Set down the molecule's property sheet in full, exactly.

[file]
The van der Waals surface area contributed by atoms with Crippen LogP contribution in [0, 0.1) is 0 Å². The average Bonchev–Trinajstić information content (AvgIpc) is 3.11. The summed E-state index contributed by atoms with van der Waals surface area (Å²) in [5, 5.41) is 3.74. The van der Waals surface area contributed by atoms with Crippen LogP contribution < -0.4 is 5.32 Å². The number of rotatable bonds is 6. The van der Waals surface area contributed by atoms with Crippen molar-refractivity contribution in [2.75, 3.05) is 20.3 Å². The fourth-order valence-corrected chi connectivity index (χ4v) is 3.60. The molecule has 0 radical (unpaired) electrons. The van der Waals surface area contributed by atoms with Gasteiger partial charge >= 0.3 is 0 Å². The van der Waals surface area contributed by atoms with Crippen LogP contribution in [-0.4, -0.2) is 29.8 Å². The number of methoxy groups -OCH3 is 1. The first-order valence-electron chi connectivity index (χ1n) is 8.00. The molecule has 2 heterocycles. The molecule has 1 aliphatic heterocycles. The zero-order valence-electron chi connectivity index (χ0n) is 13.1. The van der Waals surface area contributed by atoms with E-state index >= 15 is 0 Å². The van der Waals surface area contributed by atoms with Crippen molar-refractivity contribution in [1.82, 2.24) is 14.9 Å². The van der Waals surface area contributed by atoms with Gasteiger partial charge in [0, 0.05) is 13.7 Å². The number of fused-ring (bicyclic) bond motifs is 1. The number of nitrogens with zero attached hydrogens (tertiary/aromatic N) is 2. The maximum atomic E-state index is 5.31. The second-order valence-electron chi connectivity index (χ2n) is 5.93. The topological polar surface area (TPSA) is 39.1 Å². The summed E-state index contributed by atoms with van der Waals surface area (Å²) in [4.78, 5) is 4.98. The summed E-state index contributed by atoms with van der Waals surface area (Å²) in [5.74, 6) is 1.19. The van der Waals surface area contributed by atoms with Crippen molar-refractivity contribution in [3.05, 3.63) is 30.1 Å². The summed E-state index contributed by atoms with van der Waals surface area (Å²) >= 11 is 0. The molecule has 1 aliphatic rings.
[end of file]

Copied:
The van der Waals surface area contributed by atoms with Crippen LogP contribution in [0, 0.1) is 0 Å². The average Bonchev–Trinajstić information content (AvgIpc) is 3.11. The summed E-state index contributed by atoms with van der Waals surface area (Å²) in [5, 5.41) is 3.74. The van der Waals surface area contributed by atoms with Crippen LogP contribution < -0.4 is 5.32 Å². The number of rotatable bonds is 6. The van der Waals surface area contributed by atoms with Crippen molar-refractivity contribution in [2.75, 3.05) is 20.3 Å². The fourth-order valence-corrected chi connectivity index (χ4v) is 3.60. The molecule has 0 radical (unpaired) electrons. The van der Waals surface area contributed by atoms with Gasteiger partial charge >= 0.3 is 0 Å². The van der Waals surface area contributed by atoms with Crippen LogP contribution in [-0.4, -0.2) is 29.8 Å². The number of methoxy groups -OCH3 is 1. The first-order valence-electron chi connectivity index (χ1n) is 8.00. The molecule has 2 heterocycles. The molecule has 1 aliphatic heterocycles. The zero-order valence-electron chi connectivity index (χ0n) is 13.1. The van der Waals surface area contributed by atoms with E-state index >= 15 is 0 Å². The van der Waals surface area contributed by atoms with Crippen molar-refractivity contribution in [1.82, 2.24) is 14.9 Å². The van der Waals surface area contributed by atoms with Gasteiger partial charge in [0, 0.05) is 13.7 Å². The number of fused-ring (bicyclic) bond motifs is 1. The number of nitrogens with zero attached hydrogens (tertiary/aromatic N) is 2. The maximum atomic E-state index is 5.31. The second-order valence-electron chi connectivity index (χ2n) is 5.93. The topological polar surface area (TPSA) is 39.1 Å². The summed E-state index contributed by atoms with van der Waals surface area (Å²) in [4.78, 5) is 4.98. The summed E-state index contributed by atoms with van der Waals surface area (Å²) in [5.74, 6) is 1.19. The van der Waals surface area contributed by atoms with Crippen molar-refractivity contribution in [3.05, 3.63) is 30.1 Å². The summed E-state index contributed by atoms with van der Waals surface area (Å²) >= 11 is 0. The molecule has 1 aliphatic rings.